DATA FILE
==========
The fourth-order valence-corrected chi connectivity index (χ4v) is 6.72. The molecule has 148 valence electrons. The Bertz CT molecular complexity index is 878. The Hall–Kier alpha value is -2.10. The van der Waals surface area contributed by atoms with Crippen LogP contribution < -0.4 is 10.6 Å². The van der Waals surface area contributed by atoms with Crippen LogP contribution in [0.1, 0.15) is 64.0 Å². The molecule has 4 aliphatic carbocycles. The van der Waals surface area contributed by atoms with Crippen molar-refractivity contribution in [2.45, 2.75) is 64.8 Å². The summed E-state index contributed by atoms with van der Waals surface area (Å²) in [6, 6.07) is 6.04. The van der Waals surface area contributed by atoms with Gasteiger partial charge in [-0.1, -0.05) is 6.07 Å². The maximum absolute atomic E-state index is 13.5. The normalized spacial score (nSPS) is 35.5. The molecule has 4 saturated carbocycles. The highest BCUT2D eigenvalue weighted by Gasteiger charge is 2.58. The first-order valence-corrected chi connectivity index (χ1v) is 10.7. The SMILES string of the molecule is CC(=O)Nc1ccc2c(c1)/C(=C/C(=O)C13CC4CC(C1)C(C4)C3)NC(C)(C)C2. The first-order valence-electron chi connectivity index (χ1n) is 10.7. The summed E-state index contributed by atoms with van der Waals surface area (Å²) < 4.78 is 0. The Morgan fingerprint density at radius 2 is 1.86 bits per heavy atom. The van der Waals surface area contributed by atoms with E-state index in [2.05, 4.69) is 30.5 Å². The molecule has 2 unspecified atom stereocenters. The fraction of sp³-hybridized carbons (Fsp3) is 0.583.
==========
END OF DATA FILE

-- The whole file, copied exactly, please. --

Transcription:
The fourth-order valence-corrected chi connectivity index (χ4v) is 6.72. The molecule has 148 valence electrons. The Bertz CT molecular complexity index is 878. The Hall–Kier alpha value is -2.10. The van der Waals surface area contributed by atoms with Crippen LogP contribution < -0.4 is 10.6 Å². The van der Waals surface area contributed by atoms with Crippen LogP contribution in [0.1, 0.15) is 64.0 Å². The molecule has 4 aliphatic carbocycles. The van der Waals surface area contributed by atoms with Crippen molar-refractivity contribution in [2.45, 2.75) is 64.8 Å². The summed E-state index contributed by atoms with van der Waals surface area (Å²) in [6, 6.07) is 6.04. The van der Waals surface area contributed by atoms with Gasteiger partial charge in [-0.1, -0.05) is 6.07 Å². The maximum absolute atomic E-state index is 13.5. The normalized spacial score (nSPS) is 35.5. The molecule has 4 saturated carbocycles. The highest BCUT2D eigenvalue weighted by Gasteiger charge is 2.58. The first-order valence-corrected chi connectivity index (χ1v) is 10.7. The SMILES string of the molecule is CC(=O)Nc1ccc2c(c1)/C(=C/C(=O)C13CC4CC(C1)C(C4)C3)NC(C)(C)C2. The first-order valence-electron chi connectivity index (χ1n) is 10.7. The summed E-state index contributed by atoms with van der Waals surface area (Å²) < 4.78 is 0. The Morgan fingerprint density at radius 2 is 1.86 bits per heavy atom. The van der Waals surface area contributed by atoms with E-state index in [2.05, 4.69) is 30.5 Å². The molecule has 2 unspecified atom stereocenters. The fraction of sp³-hybridized carbons (Fsp3) is 0.583.